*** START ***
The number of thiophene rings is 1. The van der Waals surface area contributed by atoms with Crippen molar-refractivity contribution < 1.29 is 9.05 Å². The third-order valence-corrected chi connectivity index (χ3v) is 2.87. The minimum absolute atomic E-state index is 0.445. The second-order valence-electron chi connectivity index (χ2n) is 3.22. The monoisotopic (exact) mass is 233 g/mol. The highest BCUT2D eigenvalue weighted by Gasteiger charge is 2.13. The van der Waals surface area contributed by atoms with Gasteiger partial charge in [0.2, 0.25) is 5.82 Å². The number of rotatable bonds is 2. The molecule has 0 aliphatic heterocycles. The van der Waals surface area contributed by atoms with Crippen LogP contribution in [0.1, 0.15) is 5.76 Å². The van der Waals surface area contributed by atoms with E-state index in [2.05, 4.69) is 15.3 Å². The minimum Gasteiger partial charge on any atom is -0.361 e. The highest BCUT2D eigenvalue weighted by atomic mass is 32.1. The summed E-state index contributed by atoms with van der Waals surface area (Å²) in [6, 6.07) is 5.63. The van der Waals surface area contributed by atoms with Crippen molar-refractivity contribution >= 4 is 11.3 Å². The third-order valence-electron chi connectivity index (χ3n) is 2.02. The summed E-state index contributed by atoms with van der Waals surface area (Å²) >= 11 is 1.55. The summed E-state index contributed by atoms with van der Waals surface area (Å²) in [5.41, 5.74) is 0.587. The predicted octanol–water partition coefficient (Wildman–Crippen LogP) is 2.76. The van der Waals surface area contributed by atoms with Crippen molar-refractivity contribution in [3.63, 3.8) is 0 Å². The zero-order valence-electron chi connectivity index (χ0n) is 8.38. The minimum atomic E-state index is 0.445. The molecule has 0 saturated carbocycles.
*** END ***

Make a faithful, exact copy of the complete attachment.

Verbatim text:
The number of thiophene rings is 1. The van der Waals surface area contributed by atoms with Crippen molar-refractivity contribution < 1.29 is 9.05 Å². The third-order valence-corrected chi connectivity index (χ3v) is 2.87. The minimum absolute atomic E-state index is 0.445. The second-order valence-electron chi connectivity index (χ2n) is 3.22. The monoisotopic (exact) mass is 233 g/mol. The highest BCUT2D eigenvalue weighted by Gasteiger charge is 2.13. The van der Waals surface area contributed by atoms with Gasteiger partial charge in [0.2, 0.25) is 5.82 Å². The number of rotatable bonds is 2. The molecule has 0 aliphatic heterocycles. The van der Waals surface area contributed by atoms with Crippen LogP contribution in [0.1, 0.15) is 5.76 Å². The van der Waals surface area contributed by atoms with E-state index in [2.05, 4.69) is 15.3 Å². The minimum Gasteiger partial charge on any atom is -0.361 e. The highest BCUT2D eigenvalue weighted by atomic mass is 32.1. The summed E-state index contributed by atoms with van der Waals surface area (Å²) in [6, 6.07) is 5.63. The van der Waals surface area contributed by atoms with Crippen molar-refractivity contribution >= 4 is 11.3 Å². The third-order valence-electron chi connectivity index (χ3n) is 2.02. The summed E-state index contributed by atoms with van der Waals surface area (Å²) >= 11 is 1.55. The summed E-state index contributed by atoms with van der Waals surface area (Å²) in [5.41, 5.74) is 0.587. The predicted octanol–water partition coefficient (Wildman–Crippen LogP) is 2.76. The van der Waals surface area contributed by atoms with Crippen molar-refractivity contribution in [3.63, 3.8) is 0 Å². The zero-order valence-electron chi connectivity index (χ0n) is 8.38. The minimum atomic E-state index is 0.445. The molecule has 0 saturated carbocycles.